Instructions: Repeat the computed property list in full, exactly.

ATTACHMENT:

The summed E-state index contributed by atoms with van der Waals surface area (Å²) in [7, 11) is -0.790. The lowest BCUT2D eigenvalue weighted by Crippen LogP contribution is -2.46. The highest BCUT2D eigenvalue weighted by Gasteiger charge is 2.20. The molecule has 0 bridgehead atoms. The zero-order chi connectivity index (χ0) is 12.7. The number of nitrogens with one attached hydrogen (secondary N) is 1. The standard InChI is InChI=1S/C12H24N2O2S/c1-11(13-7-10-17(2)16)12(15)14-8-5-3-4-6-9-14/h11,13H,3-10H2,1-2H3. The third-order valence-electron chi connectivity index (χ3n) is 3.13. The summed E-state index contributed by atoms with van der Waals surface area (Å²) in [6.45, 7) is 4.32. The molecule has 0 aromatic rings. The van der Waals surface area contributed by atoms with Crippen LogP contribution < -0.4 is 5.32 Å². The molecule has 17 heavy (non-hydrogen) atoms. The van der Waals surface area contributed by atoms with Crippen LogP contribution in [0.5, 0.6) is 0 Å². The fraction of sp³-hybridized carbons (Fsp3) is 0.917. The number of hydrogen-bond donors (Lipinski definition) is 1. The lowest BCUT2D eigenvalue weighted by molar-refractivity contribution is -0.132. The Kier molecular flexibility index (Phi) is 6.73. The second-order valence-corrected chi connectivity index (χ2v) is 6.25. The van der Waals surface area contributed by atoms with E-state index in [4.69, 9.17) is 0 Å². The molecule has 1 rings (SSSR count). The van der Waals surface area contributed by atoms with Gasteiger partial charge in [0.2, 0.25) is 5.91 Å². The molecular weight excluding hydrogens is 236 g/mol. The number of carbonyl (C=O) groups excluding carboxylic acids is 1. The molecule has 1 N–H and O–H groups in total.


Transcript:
The summed E-state index contributed by atoms with van der Waals surface area (Å²) in [7, 11) is -0.790. The lowest BCUT2D eigenvalue weighted by Crippen LogP contribution is -2.46. The highest BCUT2D eigenvalue weighted by Gasteiger charge is 2.20. The molecule has 0 bridgehead atoms. The zero-order chi connectivity index (χ0) is 12.7. The number of nitrogens with one attached hydrogen (secondary N) is 1. The standard InChI is InChI=1S/C12H24N2O2S/c1-11(13-7-10-17(2)16)12(15)14-8-5-3-4-6-9-14/h11,13H,3-10H2,1-2H3. The third-order valence-electron chi connectivity index (χ3n) is 3.13. The summed E-state index contributed by atoms with van der Waals surface area (Å²) in [6.45, 7) is 4.32. The molecule has 0 aromatic rings. The van der Waals surface area contributed by atoms with Crippen LogP contribution < -0.4 is 5.32 Å². The molecule has 17 heavy (non-hydrogen) atoms. The van der Waals surface area contributed by atoms with Crippen LogP contribution in [0.5, 0.6) is 0 Å². The fraction of sp³-hybridized carbons (Fsp3) is 0.917. The number of hydrogen-bond donors (Lipinski definition) is 1. The lowest BCUT2D eigenvalue weighted by molar-refractivity contribution is -0.132. The Kier molecular flexibility index (Phi) is 6.73. The second-order valence-corrected chi connectivity index (χ2v) is 6.25. The van der Waals surface area contributed by atoms with E-state index in [4.69, 9.17) is 0 Å². The molecule has 1 rings (SSSR count). The van der Waals surface area contributed by atoms with Gasteiger partial charge in [0.2, 0.25) is 5.91 Å². The molecular weight excluding hydrogens is 236 g/mol. The number of carbonyl (C=O) groups excluding carboxylic acids is 1. The molecule has 1 N–H and O–H groups in total.